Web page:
Patterson's e-book plan working
NEW YORK (AP) — The sales machine that is James Patterson continues in the e-book era.
The Hachette Book Group announced Wednesday that e-book sales for the prolific novelist now top 5 million, with 2 million coming in just the past seven months.
Patterson hit the 1 million mark for e-books in July 2010, making him among the first authors to reach that milestone. Patterson also is thriving on paper. Hachette noted that hardcover and paperback sales for his work in 2011 topped 4.7 million copies, as tracked by Nielsen BookScan, which compiles around 75 percent of the non e-book market.
Patterson publishes several books a year and his best-sellers, many of them written with others, include “Kill Alex Cross” and “Now You See Her.”
Nothing like the original
NEW YORK (AP) — A rare first edition of John James Audubon’s sumptuously illustrated “The Birds of America,” depicting more than 400 life-size North American species in four monumental volumes, is going on the auction block for an estimated $7 million to $10 million.
Considered a masterpiece of ornithology art, the 3 1/2-foot-tall books feature hand-colored prints of all the species known to Audubon in early 19th century America. Audubon insisted on the book’s large format — printed on the largest hand-made sheets available at the time — because of his desire to portray the birds in their actual size and natural habitat.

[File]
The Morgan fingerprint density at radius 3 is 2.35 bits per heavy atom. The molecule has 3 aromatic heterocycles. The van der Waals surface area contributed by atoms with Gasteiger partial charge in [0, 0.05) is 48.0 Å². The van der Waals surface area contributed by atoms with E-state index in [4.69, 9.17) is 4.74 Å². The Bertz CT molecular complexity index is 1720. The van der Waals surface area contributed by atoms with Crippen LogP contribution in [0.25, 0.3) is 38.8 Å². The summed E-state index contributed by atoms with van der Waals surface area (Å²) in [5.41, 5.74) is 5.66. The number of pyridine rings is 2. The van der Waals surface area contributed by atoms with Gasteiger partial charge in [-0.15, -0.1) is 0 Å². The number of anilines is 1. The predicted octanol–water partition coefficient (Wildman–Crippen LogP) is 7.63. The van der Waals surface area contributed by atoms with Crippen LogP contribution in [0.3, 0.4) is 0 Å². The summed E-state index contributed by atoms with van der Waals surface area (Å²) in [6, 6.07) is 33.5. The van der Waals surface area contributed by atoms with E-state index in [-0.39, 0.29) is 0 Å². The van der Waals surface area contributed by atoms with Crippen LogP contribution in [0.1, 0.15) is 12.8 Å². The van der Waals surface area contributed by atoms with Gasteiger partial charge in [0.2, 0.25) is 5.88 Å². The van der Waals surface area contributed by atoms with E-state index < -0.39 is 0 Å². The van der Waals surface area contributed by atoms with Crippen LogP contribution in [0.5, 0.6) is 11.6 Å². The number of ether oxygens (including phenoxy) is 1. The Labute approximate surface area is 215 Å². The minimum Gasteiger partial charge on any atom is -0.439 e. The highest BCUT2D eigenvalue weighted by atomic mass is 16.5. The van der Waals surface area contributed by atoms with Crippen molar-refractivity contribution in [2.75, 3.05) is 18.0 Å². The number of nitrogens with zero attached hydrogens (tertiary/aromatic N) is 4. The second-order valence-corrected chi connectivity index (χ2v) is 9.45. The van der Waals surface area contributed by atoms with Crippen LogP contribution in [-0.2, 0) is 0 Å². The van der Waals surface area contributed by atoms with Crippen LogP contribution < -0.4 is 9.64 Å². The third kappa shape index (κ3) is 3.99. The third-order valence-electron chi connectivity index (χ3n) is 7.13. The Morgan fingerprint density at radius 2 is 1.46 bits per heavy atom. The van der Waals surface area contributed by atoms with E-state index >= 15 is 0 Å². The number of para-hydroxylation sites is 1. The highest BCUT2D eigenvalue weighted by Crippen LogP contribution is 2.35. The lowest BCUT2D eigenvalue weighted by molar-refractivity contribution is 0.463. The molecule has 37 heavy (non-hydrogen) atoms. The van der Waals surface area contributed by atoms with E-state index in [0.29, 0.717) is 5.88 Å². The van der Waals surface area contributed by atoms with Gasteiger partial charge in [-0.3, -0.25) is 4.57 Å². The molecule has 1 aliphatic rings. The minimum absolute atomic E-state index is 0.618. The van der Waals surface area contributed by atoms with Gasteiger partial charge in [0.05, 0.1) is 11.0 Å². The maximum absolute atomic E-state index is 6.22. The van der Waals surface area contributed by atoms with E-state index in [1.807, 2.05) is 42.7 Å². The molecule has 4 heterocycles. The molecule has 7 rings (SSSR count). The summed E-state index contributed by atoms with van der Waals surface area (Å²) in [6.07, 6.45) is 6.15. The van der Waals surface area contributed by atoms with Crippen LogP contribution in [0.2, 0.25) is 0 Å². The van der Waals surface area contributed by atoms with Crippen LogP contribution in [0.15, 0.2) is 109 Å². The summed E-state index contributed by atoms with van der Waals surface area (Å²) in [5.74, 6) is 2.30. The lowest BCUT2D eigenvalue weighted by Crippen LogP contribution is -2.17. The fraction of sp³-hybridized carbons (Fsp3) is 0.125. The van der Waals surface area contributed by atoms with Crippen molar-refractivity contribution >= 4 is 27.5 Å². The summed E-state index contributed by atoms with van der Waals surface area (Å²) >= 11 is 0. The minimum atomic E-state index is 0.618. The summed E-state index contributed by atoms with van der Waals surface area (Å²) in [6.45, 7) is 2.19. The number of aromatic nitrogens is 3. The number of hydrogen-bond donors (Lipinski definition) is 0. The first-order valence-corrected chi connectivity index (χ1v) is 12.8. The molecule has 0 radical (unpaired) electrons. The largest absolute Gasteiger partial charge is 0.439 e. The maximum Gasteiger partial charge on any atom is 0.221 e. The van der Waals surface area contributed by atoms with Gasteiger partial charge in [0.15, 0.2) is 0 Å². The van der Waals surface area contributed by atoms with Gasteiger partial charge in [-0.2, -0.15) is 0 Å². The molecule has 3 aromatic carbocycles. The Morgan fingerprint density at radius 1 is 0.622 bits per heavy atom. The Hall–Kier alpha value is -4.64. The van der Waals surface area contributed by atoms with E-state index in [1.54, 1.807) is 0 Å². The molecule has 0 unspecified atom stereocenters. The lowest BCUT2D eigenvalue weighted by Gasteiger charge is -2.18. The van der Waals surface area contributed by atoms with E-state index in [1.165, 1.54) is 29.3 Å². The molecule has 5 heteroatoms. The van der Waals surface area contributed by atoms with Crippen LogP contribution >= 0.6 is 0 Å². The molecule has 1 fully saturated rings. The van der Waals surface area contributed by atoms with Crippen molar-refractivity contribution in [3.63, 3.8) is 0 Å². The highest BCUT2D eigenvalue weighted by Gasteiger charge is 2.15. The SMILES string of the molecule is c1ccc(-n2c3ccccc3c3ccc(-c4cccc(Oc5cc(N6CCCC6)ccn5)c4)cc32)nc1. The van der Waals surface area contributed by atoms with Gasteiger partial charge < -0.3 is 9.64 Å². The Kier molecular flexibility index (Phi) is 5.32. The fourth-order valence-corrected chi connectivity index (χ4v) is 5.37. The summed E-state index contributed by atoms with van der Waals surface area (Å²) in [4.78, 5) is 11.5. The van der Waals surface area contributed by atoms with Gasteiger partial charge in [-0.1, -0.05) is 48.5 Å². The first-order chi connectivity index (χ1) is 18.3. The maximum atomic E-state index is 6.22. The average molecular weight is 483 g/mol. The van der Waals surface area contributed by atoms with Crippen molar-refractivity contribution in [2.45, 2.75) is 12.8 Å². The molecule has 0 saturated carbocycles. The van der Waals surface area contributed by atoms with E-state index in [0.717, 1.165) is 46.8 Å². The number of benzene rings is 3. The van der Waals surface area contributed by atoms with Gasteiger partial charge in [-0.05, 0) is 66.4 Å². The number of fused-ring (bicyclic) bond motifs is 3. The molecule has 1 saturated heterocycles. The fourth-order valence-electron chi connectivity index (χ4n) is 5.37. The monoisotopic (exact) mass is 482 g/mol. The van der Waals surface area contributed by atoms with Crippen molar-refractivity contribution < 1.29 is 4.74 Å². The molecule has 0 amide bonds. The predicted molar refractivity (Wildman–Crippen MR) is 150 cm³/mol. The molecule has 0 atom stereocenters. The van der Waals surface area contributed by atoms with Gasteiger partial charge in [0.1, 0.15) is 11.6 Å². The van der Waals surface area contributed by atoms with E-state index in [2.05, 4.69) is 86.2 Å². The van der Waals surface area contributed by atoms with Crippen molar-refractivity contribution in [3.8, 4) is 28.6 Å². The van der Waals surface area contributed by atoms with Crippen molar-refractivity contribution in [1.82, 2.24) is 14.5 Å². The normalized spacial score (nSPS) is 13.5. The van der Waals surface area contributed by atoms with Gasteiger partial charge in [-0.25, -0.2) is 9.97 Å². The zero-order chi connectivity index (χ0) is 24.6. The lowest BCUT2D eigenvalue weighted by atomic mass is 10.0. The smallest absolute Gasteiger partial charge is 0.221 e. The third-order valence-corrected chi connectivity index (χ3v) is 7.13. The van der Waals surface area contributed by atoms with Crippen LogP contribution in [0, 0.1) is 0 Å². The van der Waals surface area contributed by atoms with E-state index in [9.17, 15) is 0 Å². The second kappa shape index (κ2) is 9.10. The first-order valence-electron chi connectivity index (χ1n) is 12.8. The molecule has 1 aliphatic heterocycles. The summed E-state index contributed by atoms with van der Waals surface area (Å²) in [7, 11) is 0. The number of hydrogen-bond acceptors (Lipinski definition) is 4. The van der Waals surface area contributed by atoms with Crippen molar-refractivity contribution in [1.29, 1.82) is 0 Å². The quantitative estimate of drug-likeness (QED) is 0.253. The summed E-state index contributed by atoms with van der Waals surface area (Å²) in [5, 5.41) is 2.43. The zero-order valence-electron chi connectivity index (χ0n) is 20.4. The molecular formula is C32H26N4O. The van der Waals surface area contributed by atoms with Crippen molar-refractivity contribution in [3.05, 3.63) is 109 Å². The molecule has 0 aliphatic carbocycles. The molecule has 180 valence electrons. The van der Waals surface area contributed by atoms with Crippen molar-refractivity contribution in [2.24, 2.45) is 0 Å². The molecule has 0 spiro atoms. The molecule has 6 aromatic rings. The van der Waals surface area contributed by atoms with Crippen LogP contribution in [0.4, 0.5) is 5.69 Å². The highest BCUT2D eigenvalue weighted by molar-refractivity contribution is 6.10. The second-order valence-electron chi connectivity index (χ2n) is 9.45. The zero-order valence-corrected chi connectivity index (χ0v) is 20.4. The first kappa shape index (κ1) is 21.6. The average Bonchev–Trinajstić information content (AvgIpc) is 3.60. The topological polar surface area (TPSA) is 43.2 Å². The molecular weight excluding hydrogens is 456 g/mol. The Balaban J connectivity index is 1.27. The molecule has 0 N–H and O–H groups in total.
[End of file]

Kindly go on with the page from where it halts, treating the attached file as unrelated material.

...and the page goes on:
The set, being sold by the heirs of the 4th Duke of Portland, will be auctioned by Christie’s Jan. 20. It will be accompanied by a complete first edition five-volume set of Audubon’s “Ornithological Biography.” They will be on view at Christie’s Rockefeller Center galleries Jan. 14-19.
Experts estimate that 200 complete first edition copies were produced over an 11-year period, from 1827-1838. Today, 120 are known to exist; 107 are in institutions and 13 in private hands. They consist of 435 hand-colored, life-size prints of 497 bird species, made from engraved copper plates based on Audubon’s original watercolors.
Another complete first edition of “The Birds of America” sold at Sotheby’s in London in December 2010 for $11.5 million, a record for the most expensive printed book sold at auction.
Audubon sold the engraved plates in a subscription series in England, Europe and North America.
“The overall cost to print a set at the time was estimated to be 115,000 pounds sterling, which would be over $2 million today,” said Francis Wahlgren, head of Christie’s books and manuscripts.
That is why Audubon “had to presell to wealthy families with subscriptions to fund the production,” he added.
“It was a kind of status thing. … That’s why many of these wound up in these great English homes,” Wahlgren said.